‘I Had a Certain Goal—to Travel as Much as I Can’
Aleksandra Buksha, a fourth-year student of the Bachelor's programme 'Philology', talks about studying under the mobility programme at the University of Trento in Italy.
— When did you decide to participate in the competition for academic mobility? Why did you choose Italy?
— I have always thought that academic mobility is only for straight-A students with a huge number of publications and awards in competitions. At some point, I started coming across a lot of posts about exchanges and scholarship programmes for studying abroad, so I decided to try applying. The destination did not matter much, as it was my first trip to Europe. I only considered mobility programmes with a scholarship, and there was only one for my qualification—in the small city of Trento in the north of Italy. I should mention that any candidate has a chance to participate in the scholarship competition if the selection is provided by the host university.
— Did you have any problems applying for a student visa?
— Well, it was interesting. Everything started with an appointment at the visa application centre. In the summer, I could submit the documents only in my native city of Rostov-on-Don. There is only a privately-owned visa application centre where they charge you not only a visa fee but also a fee for their services. However, there were no vacant time slots, so I was scared I wouldn't be able to get a visa in time. Despite all the concerns, I managed to get an appointment at the visa application centre where they issued my visa in ten days, forwarding my documents to Moscow and back. The employees also helped me to fill out the applications and did not really find any issues with the documents. The process of collecting documents was also difficult. Firstly, I was scared that something would go wrong and the tickets will go to waste. Secondly, I had to be careful collecting and filling out each document. I didn't have any prior experience of this kind of thing, so I spent a lot of time figuring everything out.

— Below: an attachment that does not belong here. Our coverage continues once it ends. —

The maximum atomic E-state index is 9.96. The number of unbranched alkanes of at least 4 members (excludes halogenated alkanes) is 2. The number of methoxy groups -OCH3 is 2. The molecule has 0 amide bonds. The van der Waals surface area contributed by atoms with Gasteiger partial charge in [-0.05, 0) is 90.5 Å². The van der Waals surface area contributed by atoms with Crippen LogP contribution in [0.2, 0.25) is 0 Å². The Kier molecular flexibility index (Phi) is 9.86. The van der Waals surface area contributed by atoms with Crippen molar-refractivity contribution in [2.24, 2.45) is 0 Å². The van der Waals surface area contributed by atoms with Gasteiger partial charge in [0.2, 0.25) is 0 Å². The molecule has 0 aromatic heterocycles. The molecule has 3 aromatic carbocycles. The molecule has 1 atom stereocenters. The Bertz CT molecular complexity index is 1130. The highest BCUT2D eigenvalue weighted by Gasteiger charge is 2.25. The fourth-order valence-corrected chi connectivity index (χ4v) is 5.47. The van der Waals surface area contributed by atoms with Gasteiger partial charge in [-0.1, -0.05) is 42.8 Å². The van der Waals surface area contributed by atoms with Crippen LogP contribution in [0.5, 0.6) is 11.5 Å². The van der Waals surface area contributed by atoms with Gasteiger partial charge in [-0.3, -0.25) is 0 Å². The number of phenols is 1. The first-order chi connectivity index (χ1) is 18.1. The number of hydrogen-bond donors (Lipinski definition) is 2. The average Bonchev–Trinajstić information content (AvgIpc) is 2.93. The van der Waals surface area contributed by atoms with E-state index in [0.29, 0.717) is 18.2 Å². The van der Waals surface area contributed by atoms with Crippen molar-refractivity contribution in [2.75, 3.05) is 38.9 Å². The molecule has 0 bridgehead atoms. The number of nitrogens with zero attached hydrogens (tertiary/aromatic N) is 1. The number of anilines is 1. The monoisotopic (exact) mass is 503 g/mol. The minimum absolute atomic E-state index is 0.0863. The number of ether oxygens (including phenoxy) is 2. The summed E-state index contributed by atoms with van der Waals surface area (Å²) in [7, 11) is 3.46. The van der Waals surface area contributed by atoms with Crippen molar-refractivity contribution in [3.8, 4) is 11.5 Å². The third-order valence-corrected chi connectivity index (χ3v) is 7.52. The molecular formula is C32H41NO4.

— Tell us about the subjects you studied. What did you like the most and the least?
— In Italy, I had four subjects: German, French, Basics of Intercultural Communication, and English Literature. All of them were taught at a very high level with various approaches. We spent a lot of time on pronunciation during the French classes. In the German ones, we focused on speech development and studying it as a foreign language. The course 'Basics of Intercultural Communication' was created specifically for exchange students, and during 'English Literature', we studied the modernists and devoted the majority of our time to the poem The Waste Land by Eliot.
— Were your studies in Trento significantly different from those in St Petersburg? Was it hard for you to adjust to the Italian system at the university?
— To be honest, studying at the University of Trento was harder for me than at HSE University. Before my departure, I had heard a lot that studying in St Petersburg was more difficult than in Europe, but the University of Trento is an exception. First of all, the languages were tough: I had five double classes per week in each language, two of which were lectures. French was especially difficult as the lecturers spoke only Italian and French—and I am a beginner in both of them. Moreover, the exam format was unusual: I had four oral exams and two exams to confirm my language proficiency. The exam in intercultural communication was especially hard. The professor asked about material from almost all the classes over 40 minutes, 30 of which were me talking by myself in English.